Busy first day of my teaching workshop "Oil Painting - A Valued Approach". As a warm up exercise, I had students copy Vermeer's Girl With A Pearl Ear-ring, using just five values, with an image I had tweaked to produce that five value outcome, the whole exercise lasting about an hour and 15 minutes.
It was a rewarding exercise to make that five-value Vermeer statement ahead of time and then to see students nail those values so well, a sample of work shown here, before they tackled a real model in the afternoon. PLENTY of drawing going on today to meet my daily 2010 challenge but nothing I can post.
I also did a quick demo showing the value of using a mid-value dried toned ground to paint on rather than just plain white with a "borrow" from my teacher Mr. Everett Raymond Kinstler, N.A., who has always demo'd this in every workshop I have attended over the last eight years. A priceless lesson that I have learned so much from each time. Vermeer of course also worked on a toned ground - a beige color like the cream in your coffee.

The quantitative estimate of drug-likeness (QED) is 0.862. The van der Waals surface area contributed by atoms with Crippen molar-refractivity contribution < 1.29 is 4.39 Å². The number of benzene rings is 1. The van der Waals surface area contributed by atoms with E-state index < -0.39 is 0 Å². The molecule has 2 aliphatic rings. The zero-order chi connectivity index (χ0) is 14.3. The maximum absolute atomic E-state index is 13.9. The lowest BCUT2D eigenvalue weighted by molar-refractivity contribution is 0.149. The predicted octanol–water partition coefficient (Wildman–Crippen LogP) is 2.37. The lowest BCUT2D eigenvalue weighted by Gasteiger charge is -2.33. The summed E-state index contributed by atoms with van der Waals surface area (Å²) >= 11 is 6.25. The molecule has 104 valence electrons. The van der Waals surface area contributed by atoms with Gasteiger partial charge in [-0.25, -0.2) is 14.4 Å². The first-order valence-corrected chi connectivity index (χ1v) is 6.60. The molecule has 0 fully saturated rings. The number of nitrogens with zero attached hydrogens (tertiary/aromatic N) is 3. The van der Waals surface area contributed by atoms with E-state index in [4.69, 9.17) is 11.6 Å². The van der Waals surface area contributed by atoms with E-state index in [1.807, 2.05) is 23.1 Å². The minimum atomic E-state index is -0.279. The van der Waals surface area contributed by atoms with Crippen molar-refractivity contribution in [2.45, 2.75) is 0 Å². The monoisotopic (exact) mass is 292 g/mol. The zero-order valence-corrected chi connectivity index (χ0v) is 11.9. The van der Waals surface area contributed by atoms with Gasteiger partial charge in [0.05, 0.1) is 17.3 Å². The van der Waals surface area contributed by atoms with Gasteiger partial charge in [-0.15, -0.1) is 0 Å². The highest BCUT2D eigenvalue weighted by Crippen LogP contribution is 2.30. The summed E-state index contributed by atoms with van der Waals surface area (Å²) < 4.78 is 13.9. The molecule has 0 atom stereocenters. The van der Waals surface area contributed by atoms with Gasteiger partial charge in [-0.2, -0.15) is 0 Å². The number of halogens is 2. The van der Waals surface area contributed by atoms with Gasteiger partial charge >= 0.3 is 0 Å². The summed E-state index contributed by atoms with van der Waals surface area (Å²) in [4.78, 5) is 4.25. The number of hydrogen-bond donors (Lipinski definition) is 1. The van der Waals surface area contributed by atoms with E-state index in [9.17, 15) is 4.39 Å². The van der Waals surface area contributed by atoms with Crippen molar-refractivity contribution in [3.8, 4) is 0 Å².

Ah... the value of values... And of course my old valued stand-by friends Mr K. and Vermeer...I have learned so much from both. Anyone who comes to my studio, sees my Vermeer books first and the camera obscura next that I tracked down to try and understand how Vermeer made his magic. Hmmmm...Mr. K's books are nestled right by Vermeers.
One of my favorite moments in one of Mr. K's winter workshops at The Art Students' League of New York was when he suddenly pointed to a beautiful picture on the wall I had spotted earlier of A Girl With A Pearl Ear-ring. He then proceeded to talk about how great Vermeer was and why. I never quite knew how Mr. K, a big bold brush painter in the school of Sargent, felt about the more quiet, controlled Vermeer and hadn't liked to ask. Now I knew it really was fine for me to have my little obsession with Vermeer. Relief.
Plus, my favorite art man talking about my other favorite art man...well, it really doesn't get any better than that.